Yet when stocks move in a big way, this goes out the window; certainly there must be a cause, and the media won’t sleep until they find something to tie the movement to. Apple (AAPL) stock fell more than 6% on Wednesday, requiring the press and the analyst community to line up one by one and answer “why.” Here are just a few of the explanations (from Reuters, the Wall Street Journal, CNN Money, Forbes, and others):
Tablet competition – analyst citing “increasing competition in the tablet market”
Margin requirements – “Others cited reports of higher margin requirements at clearing firms”
Capital gains tax rates in 2013 – “several investors said uncertain tax rates on capital gains in 2013 prompted selling”
No special dividend – “some investors who were hoping for a special dividend this year may be disappointed as time is running out.”
Nokia deal in China – “Nokia is to partner with China Mobile, the world's biggest mobile operator, in a sales deal that will give the Finnish company an opportunity to win back Chinese market share from Apple's iPhone.”
Negative technical developments – “Apple’s slide also may be the result of traders predicting a drop after the stock failed to sustain a recent rally, a “classic technical breakdown,” according to Gene Munster, an analyst with Piper Jaffray”
Hurricane Sandy – “Q4 smartphone sales could take a hit from the super storm”
As you can see, there’s no lack of explanation for why the sell-off happened; per usual, when a stock makes a big move, the press and the analysts will be there to quickly tell you why. I find this laughable: Half of the items on this list were known about well before Wednesday, and the others are hardly justification for a $35 billion decline in market value.
As you may have guessed, I don’t have the slightest clue why any stock does what it does from day to day, nor do I believe having a good answer as to why it goes one way or the other entirely explains the movement (just like I can’t explain most 0.5% moves, a move up or down 5% may be due to many other forces than the one currently at top of mind); however, I think there’s one major implication from this nonsense that shouldn’t be overlooked by long term investors:
It’s hard to think long term when you’re paid to do otherwise – As I’ve noted in the past, analysts have a much different goal than long-term investors; as most research reports explicitly explain in the footnotes, analyst generally set price targets twelve months out. When looking over that short of a time period, beating or missing by a penny is life or death. When research outfits target such goals, they will attract clients who are equally short sighted; and when “I don’t know” becomes an unacceptable answer, you start getting explanations like the ones listed above. This is something you shouldn’t take lightly; it’s not a stretch to believe that reading analyst reports can negatively impact one’s ability to stay focused on what matters rather than short-term movements in the stock or in quarterly earnings.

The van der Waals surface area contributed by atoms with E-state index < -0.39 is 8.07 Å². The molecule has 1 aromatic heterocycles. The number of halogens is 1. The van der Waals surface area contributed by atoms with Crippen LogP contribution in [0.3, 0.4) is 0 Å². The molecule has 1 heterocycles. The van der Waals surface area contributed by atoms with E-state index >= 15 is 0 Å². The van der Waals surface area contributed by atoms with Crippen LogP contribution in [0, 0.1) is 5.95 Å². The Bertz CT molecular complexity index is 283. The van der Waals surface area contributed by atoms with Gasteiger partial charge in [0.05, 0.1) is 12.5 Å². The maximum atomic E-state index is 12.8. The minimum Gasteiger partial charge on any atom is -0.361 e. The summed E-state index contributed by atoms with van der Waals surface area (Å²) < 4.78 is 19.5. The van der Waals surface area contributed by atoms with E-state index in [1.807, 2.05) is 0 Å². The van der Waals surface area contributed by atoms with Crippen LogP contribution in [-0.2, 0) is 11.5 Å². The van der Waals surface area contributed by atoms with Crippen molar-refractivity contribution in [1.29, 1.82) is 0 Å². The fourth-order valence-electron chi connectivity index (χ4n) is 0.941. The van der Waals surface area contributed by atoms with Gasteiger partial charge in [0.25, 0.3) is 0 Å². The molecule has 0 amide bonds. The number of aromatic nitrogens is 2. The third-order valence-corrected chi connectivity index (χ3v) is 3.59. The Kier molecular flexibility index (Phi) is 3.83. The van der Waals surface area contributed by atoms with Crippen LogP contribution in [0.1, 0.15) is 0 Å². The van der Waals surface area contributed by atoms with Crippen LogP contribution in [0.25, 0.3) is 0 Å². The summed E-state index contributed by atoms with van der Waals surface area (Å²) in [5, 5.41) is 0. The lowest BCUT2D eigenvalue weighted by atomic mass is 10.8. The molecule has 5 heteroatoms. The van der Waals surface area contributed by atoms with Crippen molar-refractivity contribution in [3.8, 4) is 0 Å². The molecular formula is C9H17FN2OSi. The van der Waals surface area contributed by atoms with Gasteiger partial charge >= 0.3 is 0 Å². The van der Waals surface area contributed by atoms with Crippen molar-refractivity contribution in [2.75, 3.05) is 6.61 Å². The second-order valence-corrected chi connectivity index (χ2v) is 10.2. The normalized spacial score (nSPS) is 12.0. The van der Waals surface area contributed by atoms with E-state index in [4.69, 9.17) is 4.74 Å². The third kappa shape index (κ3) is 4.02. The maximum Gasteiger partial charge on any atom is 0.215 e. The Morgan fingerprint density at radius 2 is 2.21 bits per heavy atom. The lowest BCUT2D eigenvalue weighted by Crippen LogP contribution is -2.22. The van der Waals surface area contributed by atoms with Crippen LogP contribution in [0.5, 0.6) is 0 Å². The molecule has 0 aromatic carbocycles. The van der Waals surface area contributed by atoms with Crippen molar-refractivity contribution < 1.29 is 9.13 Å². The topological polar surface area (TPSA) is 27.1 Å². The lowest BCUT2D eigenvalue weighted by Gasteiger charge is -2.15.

Like most analyst discussions, there is little mention of anything related to the sustainability of Apple’s competitive position in the industry – despite the fact that this is the critical question any owner should be asking. Competition from Android (GOOG) has been present, and will continue to be; Microsoft (MSFT) is coming to market with a differentiated offering, OEM partners, and billions of dollars as well. This was true three months ago with the stock above $700, and remains true with the stock around $540 (why is this only a concern when the stock starts dropping?). If you can’t answer this question, then you really need to ask yourself what you think the future holds as competition strives to unseat the undistributed leader (in terms of profitability) in both mobile and tablets.
This is the real question. If you have a suitable answer, more power to you: The $35 billion drop in market cap - nearly equal to the market cap of Target (TGT) - from a combination of Hurricane Sandy, tax rates, and other nonsense, may provide just the opportunity you’ve been looking for to become a minority owner of Apple Inc.
About the author:
I hope to own a collection of great businesses; to ever sell one, I would demand a substantial premium to the average market valuation due to what I believe are the understated benefits to the long term investor of superior fundamentals and time on intrinsic value. I don't have a target when I purchase a stock; my goal is to replicate the underlying returns of the business in question - which if I've done my job properly, should be very attractive over a period of many years.